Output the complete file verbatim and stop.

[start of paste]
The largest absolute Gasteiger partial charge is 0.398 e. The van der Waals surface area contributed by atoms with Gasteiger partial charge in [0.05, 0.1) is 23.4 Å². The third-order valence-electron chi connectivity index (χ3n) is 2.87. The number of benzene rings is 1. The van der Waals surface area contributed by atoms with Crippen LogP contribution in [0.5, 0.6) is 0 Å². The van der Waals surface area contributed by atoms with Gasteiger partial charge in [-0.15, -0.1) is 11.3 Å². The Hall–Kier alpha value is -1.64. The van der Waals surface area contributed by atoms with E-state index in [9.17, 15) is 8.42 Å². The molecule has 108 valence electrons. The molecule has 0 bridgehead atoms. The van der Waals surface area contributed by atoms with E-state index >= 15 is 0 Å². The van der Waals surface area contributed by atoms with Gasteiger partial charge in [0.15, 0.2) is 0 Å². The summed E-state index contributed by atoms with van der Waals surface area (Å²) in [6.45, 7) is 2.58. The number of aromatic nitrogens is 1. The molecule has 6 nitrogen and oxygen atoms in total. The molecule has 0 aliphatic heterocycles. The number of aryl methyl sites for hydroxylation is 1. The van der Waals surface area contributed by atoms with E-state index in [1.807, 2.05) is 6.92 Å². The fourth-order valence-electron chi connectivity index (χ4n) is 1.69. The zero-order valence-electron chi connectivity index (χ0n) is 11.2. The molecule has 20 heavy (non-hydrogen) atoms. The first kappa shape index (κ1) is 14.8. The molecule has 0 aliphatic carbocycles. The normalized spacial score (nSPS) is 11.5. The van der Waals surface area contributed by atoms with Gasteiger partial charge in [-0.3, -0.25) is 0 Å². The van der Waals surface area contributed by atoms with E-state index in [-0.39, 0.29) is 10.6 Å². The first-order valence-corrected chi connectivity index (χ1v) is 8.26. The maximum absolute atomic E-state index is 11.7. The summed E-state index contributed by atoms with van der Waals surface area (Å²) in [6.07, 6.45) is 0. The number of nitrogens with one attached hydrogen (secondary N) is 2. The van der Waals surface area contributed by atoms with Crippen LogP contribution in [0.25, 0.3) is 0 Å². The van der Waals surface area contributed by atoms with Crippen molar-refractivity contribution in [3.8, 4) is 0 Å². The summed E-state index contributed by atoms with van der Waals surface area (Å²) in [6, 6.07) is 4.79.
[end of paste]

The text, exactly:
The largest absolute Gasteiger partial charge is 0.398 e. The van der Waals surface area contributed by atoms with Gasteiger partial charge in [0.05, 0.1) is 23.4 Å². The third-order valence-electron chi connectivity index (χ3n) is 2.87. The number of benzene rings is 1. The van der Waals surface area contributed by atoms with Crippen LogP contribution in [0.5, 0.6) is 0 Å². The van der Waals surface area contributed by atoms with Gasteiger partial charge in [-0.15, -0.1) is 11.3 Å². The Hall–Kier alpha value is -1.64. The van der Waals surface area contributed by atoms with E-state index in [9.17, 15) is 8.42 Å². The molecule has 108 valence electrons. The molecule has 0 bridgehead atoms. The van der Waals surface area contributed by atoms with E-state index >= 15 is 0 Å². The van der Waals surface area contributed by atoms with Gasteiger partial charge in [0.15, 0.2) is 0 Å². The summed E-state index contributed by atoms with van der Waals surface area (Å²) in [6.45, 7) is 2.58. The number of aromatic nitrogens is 1. The molecule has 6 nitrogen and oxygen atoms in total. The molecule has 0 aliphatic heterocycles. The number of aryl methyl sites for hydroxylation is 1. The van der Waals surface area contributed by atoms with E-state index in [1.807, 2.05) is 6.92 Å². The fourth-order valence-electron chi connectivity index (χ4n) is 1.69. The zero-order valence-electron chi connectivity index (χ0n) is 11.2. The molecule has 20 heavy (non-hydrogen) atoms. The first kappa shape index (κ1) is 14.8. The molecule has 0 aliphatic carbocycles. The normalized spacial score (nSPS) is 11.5. The van der Waals surface area contributed by atoms with Gasteiger partial charge in [-0.3, -0.25) is 0 Å². The van der Waals surface area contributed by atoms with E-state index in [-0.39, 0.29) is 10.6 Å². The first-order valence-corrected chi connectivity index (χ1v) is 8.26. The maximum absolute atomic E-state index is 11.7. The summed E-state index contributed by atoms with van der Waals surface area (Å²) in [6.07, 6.45) is 0. The number of nitrogens with one attached hydrogen (secondary N) is 2. The van der Waals surface area contributed by atoms with Crippen LogP contribution in [0.25, 0.3) is 0 Å². The van der Waals surface area contributed by atoms with Crippen molar-refractivity contribution in [3.8, 4) is 0 Å². The summed E-state index contributed by atoms with van der Waals surface area (Å²) in [6, 6.07) is 4.79.